Derick Heathcoat-Amory, 1st Viscount Amory

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The Right Honourable
The Viscount Amory
Derick Heathcoat-Amory cropped.png
Chancellor of the Exchequer
In office
6 January 1958 – 27 July 1960
Prime Minister Harold Macmillan
Preceded by Peter Thorneycroft
Succeeded by Selwyn Lloyd
Personal details
Born (1899-12-26)26 December 1899
St George's, Hanover Square, London
Died 20 January 1981(1981-01-20) (aged 81)
Devon, England
Political party Conservative

Derick Heathcoat-Amory, 1st Viscount Amory (/ˈmərɪ/ AY-mər-ee;[1] KG, GCMG, TD, PC, DL; 26 December 1899 – 20 January 1981) was a British Conservative politician. He served as Chancellor of the Exchequer from 1958 to 1960 and as Chancellor of the University of Exeter from 1972 to 1981.

Background and education[edit]

Heathcoat-Amory was born in London, the son of Sir Ian Heathcoat-Amory, 2nd Baronet (see Heathcoat-Amory baronets) and Alexandra Georgina (d. 1942), daughter of Vice-Admiral Henry Seymour. He was an uncle of David Heathcoat-Amory. He was educated at Eton College and at Christ Church, Oxford.[2]

Political career[edit]

Heathcoat-Amory became a Devon County Councillor in 1932 and worked in textile manufacturing and banking. After service in the Territorial Army Royal Artillery (including being wounded and captured during Operation Market-Garden), in which he reached the rank of Lieutenant-Colonel,[citation needed] he was elected Member of Parliament for Tiverton in 1945 (a constituency previously represented by his grandfather Sir John Heathcoat-Amory, 1st Baronet).[3] When the Conservatives came to power under Winston Churchill in 1951 he was appointed Minister of Pensions. In September 1953 he was made Minister of State for Trade. He entered the cabinet under Churchill in July 1954 succeeding Sir Thomas Dugdale as Minister of Agriculture and Fisheries (while continuing as Minister of State for Trade). In October 1954 the Ministry merged with the Ministry of Food still in command of Heathcoat-Amory. Gwilym Lloyd George had previously been in charge of Food. He remained in the post until he became Chancellor of the Exchequer in 1958, under Harold Macmillan, an office he retained until 1960.

He retired from the House of Commons in 1960 and was raised to the peerage as Viscount Amory, of Tiverton in the County of Devon, on 1 September of that year.[4] Lord Amory had been sworn of the Privy Council in 1953 and was appointed a Knight of the Garter in 1968.[5] He was awarded the honorary degree of Hon. LLD (Exon) from the University of Exeter in 1959 and served as Chancellor of the university from 1972 to 1981.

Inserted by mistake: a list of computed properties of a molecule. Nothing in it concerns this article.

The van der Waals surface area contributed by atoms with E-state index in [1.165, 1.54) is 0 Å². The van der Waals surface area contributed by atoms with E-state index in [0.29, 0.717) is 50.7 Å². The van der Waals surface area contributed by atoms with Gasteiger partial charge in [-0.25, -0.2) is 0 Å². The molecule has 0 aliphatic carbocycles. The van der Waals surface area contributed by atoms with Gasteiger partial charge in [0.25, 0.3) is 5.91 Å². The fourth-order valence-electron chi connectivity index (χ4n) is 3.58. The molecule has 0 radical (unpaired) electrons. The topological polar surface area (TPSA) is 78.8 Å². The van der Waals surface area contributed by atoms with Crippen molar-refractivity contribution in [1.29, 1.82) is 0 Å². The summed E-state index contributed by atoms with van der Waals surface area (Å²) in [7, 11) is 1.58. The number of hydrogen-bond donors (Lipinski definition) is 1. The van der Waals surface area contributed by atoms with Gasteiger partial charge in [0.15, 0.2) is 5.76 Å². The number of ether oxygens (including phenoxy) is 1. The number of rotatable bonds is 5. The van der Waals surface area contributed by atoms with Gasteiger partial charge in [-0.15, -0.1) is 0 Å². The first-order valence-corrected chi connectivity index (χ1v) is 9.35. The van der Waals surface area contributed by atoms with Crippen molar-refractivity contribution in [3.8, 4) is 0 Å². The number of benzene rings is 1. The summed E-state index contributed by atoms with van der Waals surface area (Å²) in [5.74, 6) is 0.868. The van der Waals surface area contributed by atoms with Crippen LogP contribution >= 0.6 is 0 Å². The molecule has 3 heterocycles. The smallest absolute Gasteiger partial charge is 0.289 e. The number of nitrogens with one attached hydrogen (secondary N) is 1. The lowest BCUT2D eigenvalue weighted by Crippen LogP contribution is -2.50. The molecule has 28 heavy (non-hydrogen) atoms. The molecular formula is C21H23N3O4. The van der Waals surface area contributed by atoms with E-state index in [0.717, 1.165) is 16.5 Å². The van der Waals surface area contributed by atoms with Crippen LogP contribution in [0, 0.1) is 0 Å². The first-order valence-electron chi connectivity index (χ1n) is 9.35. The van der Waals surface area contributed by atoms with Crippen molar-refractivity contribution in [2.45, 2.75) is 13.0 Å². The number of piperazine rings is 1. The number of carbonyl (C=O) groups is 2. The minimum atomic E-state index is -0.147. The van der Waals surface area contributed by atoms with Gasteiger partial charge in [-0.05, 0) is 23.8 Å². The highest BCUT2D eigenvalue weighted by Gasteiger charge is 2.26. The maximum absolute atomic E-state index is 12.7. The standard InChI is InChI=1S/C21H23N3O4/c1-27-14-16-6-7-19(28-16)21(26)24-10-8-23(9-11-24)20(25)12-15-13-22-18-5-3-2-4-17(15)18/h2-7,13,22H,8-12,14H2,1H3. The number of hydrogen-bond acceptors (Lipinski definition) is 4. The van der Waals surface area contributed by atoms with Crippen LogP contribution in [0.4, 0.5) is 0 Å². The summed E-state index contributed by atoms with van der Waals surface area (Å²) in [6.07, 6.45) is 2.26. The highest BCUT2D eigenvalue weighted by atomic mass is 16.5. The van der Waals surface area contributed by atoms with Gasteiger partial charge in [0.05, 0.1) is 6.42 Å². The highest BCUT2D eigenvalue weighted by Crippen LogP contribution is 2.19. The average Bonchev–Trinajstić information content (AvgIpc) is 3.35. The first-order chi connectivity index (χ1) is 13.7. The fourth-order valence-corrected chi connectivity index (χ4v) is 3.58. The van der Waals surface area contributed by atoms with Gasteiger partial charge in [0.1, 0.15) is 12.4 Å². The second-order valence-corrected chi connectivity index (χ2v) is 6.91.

Personal life[edit]

Lord Amory was a well-known sailor who had his yacht brought up the Thames to take him away after the Budget. The Civil Service Sailing Association still awards the Heathcoat Amory Trophy (originally presented to the Club by Lord Amory) for outstanding sailing achievement by a member. Lord Amory succeeded his brother to the Heathcoat-Amory Baronetcy in 1972. He died unmarried in January 1981, aged 81. The viscountcy became extinct on his death while the baronetcy passed to his younger brother.


External links[edit]

Parliament of the United Kingdom
Preceded by
Gilbert Acland-Troyte
Member of Parliament for Tiverton
Succeeded by
Robin Maxwell-Hyslop
Political offices
Preceded by
George Isaacs
Minister of Pensions
Succeeded by
Osbert Peake
New office Minister of State for Trade
Succeeded by
Derek Walker-Smith
Preceded by
Sir Thomas Dugdale, Bt
Minister of Agriculture and Fisheries
Succeeded by
as Minister of Agriculture, Fisheries and Food
Preceded by
as Minister of Agriculture and Fisheries
Minister of Agriculture, Fisheries and Food
Succeeded by
Hon. John Hare
Preceded by
Hon. Gwilym Lloyd George
as Minister of Food
Preceded by
Peter Thorneycroft
Chancellor of the Exchequer
Succeeded by
Selwyn Lloyd
Academic offices
Preceded by
The Duchess of Devonshire
Chancellor of the University of Exeter
Succeeded by
Rex Richards
Peerage of the United Kingdom
New creation Viscount Amory
Baronetage of the United Kingdom
Preceded by
John Heathcoat-Amory
(of Knightshayes Court) 
Succeeded by
William Heathcoat-Amory